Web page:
|Publication number||US5786439 A|
|Application number||US 08/749,754|
|Publication date||28 Jul 1998|
|Filing date||24 Oct 1996|
|Priority date||24 Oct 1996|
|Also published as||CA2238648A1, CA2238648C, DE69735932D1, DE69735932T2, EP0876604A1, EP0876604B1, US6462162, US6784274, US20010008931, US20030069383, WO1998017995A1|
|Publication number||08749754, 749754, US 5786439 A, US 5786439A, US-A-5786439, US5786439 A, US5786439A|
|Inventors||William Peter Van Antwerp, Christian C. Decker, John J. Mastrototaro|
|Original Assignee||Minimed Inc.|
|Export Citation||BiBTeX, EndNote, RefMan|
|Patent Citations (3), Referenced by (161), Classifications (38), Legal Events (5)|
|External Links: USPTO, USPTO Assignment, Espacenet|
This application is related to U.S. Ser. No. 08/721,262, filed Sep. 26, 1996 which is a Continuation-in-Part of U.S. Ser. No. 08/410,775, which is now abandoned filed Mar. 27, 1995, the complete disclosures of each being incorporated herein by reference.
This invention lies in the field of polymer chemistry in which the polymers formed are suitable for coating biosensors. The coatings act to decrease the impedance at the sensor's electrode and thereby enhance the signal during in vivo placement of the sensor.
Biosensors are small devices that use biological recognition properties for selective analysis of various analytes or biomolecules. Typically, the sensor will produce a signal that is quantitatively related to the concentration of the analyte. To achieve a quantitative signal, a recognition molecule or combination of molecules is often immobilized at a suitable transducer which converts the biological recognition event into a quantitative response.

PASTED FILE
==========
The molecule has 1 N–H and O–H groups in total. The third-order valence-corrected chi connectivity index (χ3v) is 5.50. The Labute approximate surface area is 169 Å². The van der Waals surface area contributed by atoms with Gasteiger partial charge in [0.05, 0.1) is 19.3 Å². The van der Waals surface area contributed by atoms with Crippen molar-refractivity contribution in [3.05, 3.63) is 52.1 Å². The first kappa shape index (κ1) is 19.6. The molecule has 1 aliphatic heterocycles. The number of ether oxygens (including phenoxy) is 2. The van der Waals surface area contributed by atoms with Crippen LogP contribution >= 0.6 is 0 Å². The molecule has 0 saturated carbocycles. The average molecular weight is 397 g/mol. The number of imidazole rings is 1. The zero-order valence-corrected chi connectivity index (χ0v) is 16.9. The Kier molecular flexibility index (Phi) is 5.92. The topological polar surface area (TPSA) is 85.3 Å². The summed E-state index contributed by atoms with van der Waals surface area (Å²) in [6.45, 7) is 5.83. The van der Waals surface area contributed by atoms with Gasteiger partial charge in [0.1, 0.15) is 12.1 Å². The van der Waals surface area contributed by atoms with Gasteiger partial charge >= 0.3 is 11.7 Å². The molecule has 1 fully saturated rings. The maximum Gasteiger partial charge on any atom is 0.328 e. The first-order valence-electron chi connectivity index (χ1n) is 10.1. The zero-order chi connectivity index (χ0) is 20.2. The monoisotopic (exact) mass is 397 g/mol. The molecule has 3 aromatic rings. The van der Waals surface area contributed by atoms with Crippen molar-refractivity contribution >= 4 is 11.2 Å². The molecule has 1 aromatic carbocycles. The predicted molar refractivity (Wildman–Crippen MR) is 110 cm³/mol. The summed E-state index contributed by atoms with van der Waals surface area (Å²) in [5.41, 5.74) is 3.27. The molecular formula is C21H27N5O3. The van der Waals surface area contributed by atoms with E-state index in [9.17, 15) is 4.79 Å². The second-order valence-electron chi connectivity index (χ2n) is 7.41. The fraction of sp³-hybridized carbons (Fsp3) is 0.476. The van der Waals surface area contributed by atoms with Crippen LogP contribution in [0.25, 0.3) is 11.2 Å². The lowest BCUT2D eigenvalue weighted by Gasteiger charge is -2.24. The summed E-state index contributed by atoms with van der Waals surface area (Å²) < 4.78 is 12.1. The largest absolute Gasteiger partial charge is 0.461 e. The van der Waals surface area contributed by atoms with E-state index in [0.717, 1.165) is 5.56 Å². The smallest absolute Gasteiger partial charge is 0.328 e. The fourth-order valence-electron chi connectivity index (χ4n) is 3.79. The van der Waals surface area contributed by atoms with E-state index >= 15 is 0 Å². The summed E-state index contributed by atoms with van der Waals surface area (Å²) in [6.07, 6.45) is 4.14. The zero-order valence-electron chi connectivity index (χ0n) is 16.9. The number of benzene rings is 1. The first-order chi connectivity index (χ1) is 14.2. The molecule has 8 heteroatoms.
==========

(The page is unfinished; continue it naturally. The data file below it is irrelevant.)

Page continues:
A variety of biosensors have been developed for use with numerous analytes. Electroenzymatic biosensors use enzymes to convert a concentration of analyte to an electrical signal. Immunological biosensors rely on molecular recognition of an analyte by, for example, antibodies. Chemoreceptor biosensors use chemoreceptor arrays such as those of the olfactory system or nerve fibers from the antennules of the blue crab Callinectes sapidus to detect the presence of amino acids in concentrations as low as 10-9 M. For a review of some of the operating principles of biosensors, see Bergveld, et al., ADVANCES IN BIOSENSORS, Supplement 1, p. 31-91, Turner ed., and Collison, et al., Anal. Chem. 62:425-437 (1990).
Regardless of the type of biosensor, each must possess certain properties to function in vivo and provide an adequate signal. First, the elements of the biosensor must be compatible with the tissue to which it is attached and be adequately shielded from adjacent tissues such that allergic or toxic effects are not exerted. Further, the sensor should be shielded from the environment to control drift in the generated signal. Finally, the sensor should accurately measure the analyte in the presence of proteins, electrolytes and medications which may interfere.